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by what authority I do these he said unto them, Neither tell things. I you by what authority I do these things.

25 The baptism of John, whence was it? from heaven, or of men? And they reasoned with themselves, saying, If we shall say, From heaven; he will say unto us, Why did ye not then believe him?

28 But what think ye? A certain man had two sons: and he came to the first, and said, Son, go work to-day in my vineyard.

29 He answered and said, I will not; but afterward he repented, and went.

30 And he came to the second, and said likewise. And he answered and said, I go, sir, and went not.

26 But if we shall say, Of men, we fear the people; for all hold John as a prophet.

27 And they answered Jesus, and said, We cannot tell. And ter; proposing, that if they would answer him, he would reply to their question, and intending, probably, that the just and proper reply to his question would be the reply to theirs, and thus leading them to answer themselves.

25. The baptism of John. Under the term baptism, the Saviour here meant to include the whole office of John, of which the administration of baptism was a very prominent part. The amount of the question was this: Did John the Baptist, in calling the people to repentance (Matt. 3: 2), in baptizing those who professed repentance and promised a new life (Matt. 3:6-9), and in declaring Jesus of Nazareth to be the Messiah (John 1: 29-36),- did John the Baptist, in these proceedings, act by authority from God, or by authority from man? Did he have a divine commission, or did he act without a divine commission? From heaven; that is, from God. Why did ye not then believe him? Though multitudes professed to follow the directions of John, yet the Pharisees and scribes, and other distinguished men, declined obedience to his teaching. See Matt. 3:7-12. Luke 7: 29-35.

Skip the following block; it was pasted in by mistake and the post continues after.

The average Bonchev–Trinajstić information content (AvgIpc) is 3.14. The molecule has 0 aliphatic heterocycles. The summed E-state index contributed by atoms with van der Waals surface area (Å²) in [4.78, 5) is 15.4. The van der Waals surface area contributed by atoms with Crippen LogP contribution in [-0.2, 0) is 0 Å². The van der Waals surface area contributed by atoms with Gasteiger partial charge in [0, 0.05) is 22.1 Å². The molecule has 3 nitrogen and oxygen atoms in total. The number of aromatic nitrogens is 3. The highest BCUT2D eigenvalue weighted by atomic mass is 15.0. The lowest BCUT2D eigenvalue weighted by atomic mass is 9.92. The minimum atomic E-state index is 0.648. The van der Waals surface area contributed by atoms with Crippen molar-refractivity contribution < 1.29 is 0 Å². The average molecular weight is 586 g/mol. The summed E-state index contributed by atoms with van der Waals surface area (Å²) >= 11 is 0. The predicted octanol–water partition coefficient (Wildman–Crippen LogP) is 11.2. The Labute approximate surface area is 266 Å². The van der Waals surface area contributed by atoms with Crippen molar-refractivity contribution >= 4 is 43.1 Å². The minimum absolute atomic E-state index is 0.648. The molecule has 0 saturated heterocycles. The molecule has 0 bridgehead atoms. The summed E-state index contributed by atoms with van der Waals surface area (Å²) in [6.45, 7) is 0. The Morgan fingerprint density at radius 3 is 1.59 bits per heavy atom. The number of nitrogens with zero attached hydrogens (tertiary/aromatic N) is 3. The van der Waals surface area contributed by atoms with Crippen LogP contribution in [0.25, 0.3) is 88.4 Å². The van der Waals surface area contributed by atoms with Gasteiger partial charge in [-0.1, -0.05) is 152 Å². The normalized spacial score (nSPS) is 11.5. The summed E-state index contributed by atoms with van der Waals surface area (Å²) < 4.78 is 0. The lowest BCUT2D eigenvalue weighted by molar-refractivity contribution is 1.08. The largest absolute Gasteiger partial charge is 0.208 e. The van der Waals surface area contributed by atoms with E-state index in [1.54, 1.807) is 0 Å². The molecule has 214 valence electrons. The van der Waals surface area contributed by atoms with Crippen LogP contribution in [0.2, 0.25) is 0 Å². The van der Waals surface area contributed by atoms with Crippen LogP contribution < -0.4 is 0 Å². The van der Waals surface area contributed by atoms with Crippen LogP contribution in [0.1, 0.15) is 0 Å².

26. All hold John as a prophet. The term prophet here means a religious teacher with authority from God. In that light was John regarded by the mass of the people. See Luke 7:29. Matt. 3:5-6. Mark

6: 20. We fear the people. The chief priests and other distinguished men had great reason to fear the indignation of the people, if they had ventured publicly to deny the divine authority of John the Baptist.

27. We cannot tell; or, as it is in the original, we know not. Plainly, an insincere answer; an evading of the question, for the purpose of avoiding a conclusion which they would dislike. Neither tell I you, &c. This remark either implied, that a just and fair answer to his question (which, if they had obeyed the dictates of their consciences, they could not but have given) would have been also an answer to their own question; or it showed, by bringing their insincerity before their own eyes, that it would have answered no valuable purpose had he given a direct reply to their inquiry. They had so often shown a cavilling, dishonest state of mind, that there was little encourage ment to answer their inquiries. Jesus knew they had some ill design to accomplish. Compare Mark 11: 2733. Luke 20: 1-8.

23. A certain man. Jesus now proceeded to speak a parable, having reference to those men who had just been conversing with him, and to others in the nation of a similar character. In this parable he brought to view their real character in the sight of God.

30. I go, sir, and went not. The